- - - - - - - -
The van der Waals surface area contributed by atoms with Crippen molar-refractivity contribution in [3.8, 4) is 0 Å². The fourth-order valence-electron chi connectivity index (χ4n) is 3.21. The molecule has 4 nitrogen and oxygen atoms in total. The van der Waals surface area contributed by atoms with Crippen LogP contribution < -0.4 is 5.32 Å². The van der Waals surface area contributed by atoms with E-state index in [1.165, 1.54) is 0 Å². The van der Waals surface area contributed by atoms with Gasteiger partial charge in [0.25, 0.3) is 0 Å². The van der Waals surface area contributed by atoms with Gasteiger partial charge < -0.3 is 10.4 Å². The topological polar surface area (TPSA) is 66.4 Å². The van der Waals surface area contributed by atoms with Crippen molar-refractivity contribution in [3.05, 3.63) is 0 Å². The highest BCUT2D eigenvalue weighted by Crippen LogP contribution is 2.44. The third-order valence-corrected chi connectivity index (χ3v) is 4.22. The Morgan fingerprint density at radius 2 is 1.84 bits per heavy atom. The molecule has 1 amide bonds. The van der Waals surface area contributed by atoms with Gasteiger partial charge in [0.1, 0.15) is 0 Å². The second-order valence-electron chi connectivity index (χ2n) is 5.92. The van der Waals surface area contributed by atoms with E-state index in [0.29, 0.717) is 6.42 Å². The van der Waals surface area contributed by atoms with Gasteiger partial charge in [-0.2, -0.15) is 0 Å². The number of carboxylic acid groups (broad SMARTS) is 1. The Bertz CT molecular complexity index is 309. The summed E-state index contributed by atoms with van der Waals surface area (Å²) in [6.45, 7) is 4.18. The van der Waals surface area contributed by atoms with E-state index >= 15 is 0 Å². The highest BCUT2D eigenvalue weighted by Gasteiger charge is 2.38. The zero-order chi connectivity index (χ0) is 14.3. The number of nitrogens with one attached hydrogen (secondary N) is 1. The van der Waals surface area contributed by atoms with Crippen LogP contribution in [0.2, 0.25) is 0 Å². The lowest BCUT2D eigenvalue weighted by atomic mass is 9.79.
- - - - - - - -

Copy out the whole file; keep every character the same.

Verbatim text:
The van der Waals surface area contributed by atoms with Crippen molar-refractivity contribution in [3.8, 4) is 0 Å². The fourth-order valence-electron chi connectivity index (χ4n) is 3.21. The molecule has 4 nitrogen and oxygen atoms in total. The van der Waals surface area contributed by atoms with Crippen LogP contribution < -0.4 is 5.32 Å². The van der Waals surface area contributed by atoms with E-state index in [1.165, 1.54) is 0 Å². The van der Waals surface area contributed by atoms with Gasteiger partial charge in [0.25, 0.3) is 0 Å². The van der Waals surface area contributed by atoms with Gasteiger partial charge < -0.3 is 10.4 Å². The topological polar surface area (TPSA) is 66.4 Å². The van der Waals surface area contributed by atoms with Crippen molar-refractivity contribution in [3.05, 3.63) is 0 Å². The highest BCUT2D eigenvalue weighted by Crippen LogP contribution is 2.44. The third-order valence-corrected chi connectivity index (χ3v) is 4.22. The Morgan fingerprint density at radius 2 is 1.84 bits per heavy atom. The molecule has 1 amide bonds. The van der Waals surface area contributed by atoms with Gasteiger partial charge in [0.1, 0.15) is 0 Å². The second-order valence-electron chi connectivity index (χ2n) is 5.92. The van der Waals surface area contributed by atoms with E-state index in [0.29, 0.717) is 6.42 Å². The van der Waals surface area contributed by atoms with Gasteiger partial charge in [-0.2, -0.15) is 0 Å². The number of carboxylic acid groups (broad SMARTS) is 1. The Bertz CT molecular complexity index is 309. The summed E-state index contributed by atoms with van der Waals surface area (Å²) in [6.45, 7) is 4.18. The van der Waals surface area contributed by atoms with E-state index >= 15 is 0 Å². The highest BCUT2D eigenvalue weighted by Gasteiger charge is 2.38. The zero-order chi connectivity index (χ0) is 14.3. The number of nitrogens with one attached hydrogen (secondary N) is 1. The van der Waals surface area contributed by atoms with Crippen LogP contribution in [0.2, 0.25) is 0 Å². The lowest BCUT2D eigenvalue weighted by atomic mass is 9.79.